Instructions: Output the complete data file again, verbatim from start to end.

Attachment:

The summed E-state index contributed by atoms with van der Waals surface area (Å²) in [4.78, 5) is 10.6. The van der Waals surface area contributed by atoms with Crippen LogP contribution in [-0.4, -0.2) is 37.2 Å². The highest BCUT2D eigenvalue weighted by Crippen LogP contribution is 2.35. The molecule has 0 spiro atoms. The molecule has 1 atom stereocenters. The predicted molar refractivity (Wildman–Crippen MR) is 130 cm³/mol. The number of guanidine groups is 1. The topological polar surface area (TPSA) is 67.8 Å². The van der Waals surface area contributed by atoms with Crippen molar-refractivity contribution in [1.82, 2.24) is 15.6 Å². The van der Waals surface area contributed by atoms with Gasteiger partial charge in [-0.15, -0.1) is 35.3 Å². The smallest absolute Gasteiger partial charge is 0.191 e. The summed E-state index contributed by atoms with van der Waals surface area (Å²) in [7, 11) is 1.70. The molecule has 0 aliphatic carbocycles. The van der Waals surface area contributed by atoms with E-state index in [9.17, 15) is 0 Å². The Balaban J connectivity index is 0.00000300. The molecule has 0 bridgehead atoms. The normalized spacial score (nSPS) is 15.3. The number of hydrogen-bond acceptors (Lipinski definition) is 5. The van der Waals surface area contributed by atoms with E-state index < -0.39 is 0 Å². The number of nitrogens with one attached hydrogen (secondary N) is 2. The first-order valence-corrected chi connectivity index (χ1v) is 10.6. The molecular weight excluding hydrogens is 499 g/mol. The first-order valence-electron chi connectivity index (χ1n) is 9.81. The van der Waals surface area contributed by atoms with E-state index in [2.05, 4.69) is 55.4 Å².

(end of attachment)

The summed E-state index contributed by atoms with van der Waals surface area (Å²) in [4.78, 5) is 10.6. The van der Waals surface area contributed by atoms with Crippen LogP contribution in [-0.4, -0.2) is 37.2 Å². The highest BCUT2D eigenvalue weighted by Crippen LogP contribution is 2.35. The molecule has 0 spiro atoms. The molecule has 1 atom stereocenters. The predicted molar refractivity (Wildman–Crippen MR) is 130 cm³/mol. The number of guanidine groups is 1. The topological polar surface area (TPSA) is 67.8 Å². The van der Waals surface area contributed by atoms with Crippen molar-refractivity contribution in [1.82, 2.24) is 15.6 Å². The van der Waals surface area contributed by atoms with Gasteiger partial charge in [-0.15, -0.1) is 35.3 Å². The smallest absolute Gasteiger partial charge is 0.191 e. The summed E-state index contributed by atoms with van der Waals surface area (Å²) in [7, 11) is 1.70. The molecule has 0 aliphatic carbocycles. The van der Waals surface area contributed by atoms with E-state index in [9.17, 15) is 0 Å². The Balaban J connectivity index is 0.00000300. The molecule has 0 bridgehead atoms. The normalized spacial score (nSPS) is 15.3. The number of hydrogen-bond acceptors (Lipinski definition) is 5. The van der Waals surface area contributed by atoms with E-state index < -0.39 is 0 Å². The number of nitrogens with one attached hydrogen (secondary N) is 2. The first-order valence-corrected chi connectivity index (χ1v) is 10.6. The molecular weight excluding hydrogens is 499 g/mol. The first-order valence-electron chi connectivity index (χ1n) is 9.81. The van der Waals surface area contributed by atoms with E-state index in [2.05, 4.69) is 55.4 Å².